But back to passing the buck. Probably the best Saudi example was the simple matter of being paid. Not a problem you would have thought in the tenth richest country in the world, owning 18% of the world’s oil reserves and the largest exporter of oil. But no – being paid when you work for Saudi Swimming is by no means certain. I began work in May 2016 and was paid in June, July and August. In September I was not paid at all. In October I was handed my month’s pay in cash because, I was told, the bank wouldn’t pay. In November I got half a month’s pay again in cash. In January I did not get paid. In February and March I got paid again and by the end of March, when I was due to end my contract, my arrears were paid.

The guy, who in theory had “The buck stops here” sign on his desk, the CEO of Saudi swimming, is a New Zealander called Brian Palmer. He used to be the CEO of Auckland Swimming. He is the guy who the author of the current Swimming New Zealand Constitution, Chris Moller, took a shot at during the Special Meeting called to approve the new Constitution. This is how the minutes record Moller’s comments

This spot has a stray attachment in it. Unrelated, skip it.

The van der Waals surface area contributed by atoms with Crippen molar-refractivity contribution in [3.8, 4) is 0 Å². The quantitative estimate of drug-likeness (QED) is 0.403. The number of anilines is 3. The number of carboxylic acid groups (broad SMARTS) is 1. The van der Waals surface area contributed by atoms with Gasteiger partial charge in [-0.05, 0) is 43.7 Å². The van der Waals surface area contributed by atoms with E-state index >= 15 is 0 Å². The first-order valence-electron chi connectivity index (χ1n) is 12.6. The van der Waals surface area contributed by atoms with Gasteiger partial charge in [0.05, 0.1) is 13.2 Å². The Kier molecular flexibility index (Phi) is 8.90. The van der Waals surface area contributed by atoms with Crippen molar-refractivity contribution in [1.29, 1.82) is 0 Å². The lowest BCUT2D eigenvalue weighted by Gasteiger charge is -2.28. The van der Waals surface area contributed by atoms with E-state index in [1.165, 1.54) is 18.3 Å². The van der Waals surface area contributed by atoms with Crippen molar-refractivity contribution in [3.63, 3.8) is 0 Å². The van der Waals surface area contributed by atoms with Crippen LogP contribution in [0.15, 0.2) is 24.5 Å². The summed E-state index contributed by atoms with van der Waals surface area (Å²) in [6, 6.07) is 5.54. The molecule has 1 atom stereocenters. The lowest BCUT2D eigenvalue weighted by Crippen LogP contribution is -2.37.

“Chris Moller then addressed the Meeting. He called for the Auckland Board and its Chief Executive to stand down, as they had requested Swimming New Zealand to do.”

I have written many words in Swimwatch supporting Brian Palmer’s work in Auckland Swimming. But, in my opinion, his management of swimming in Saudi Arabia is a joke. Here are some examples of the sort of replies I got from Palmer to my emails expressing concern about the non-payment of wages. Now remember when you read these replies this is the boss – the buck stops here.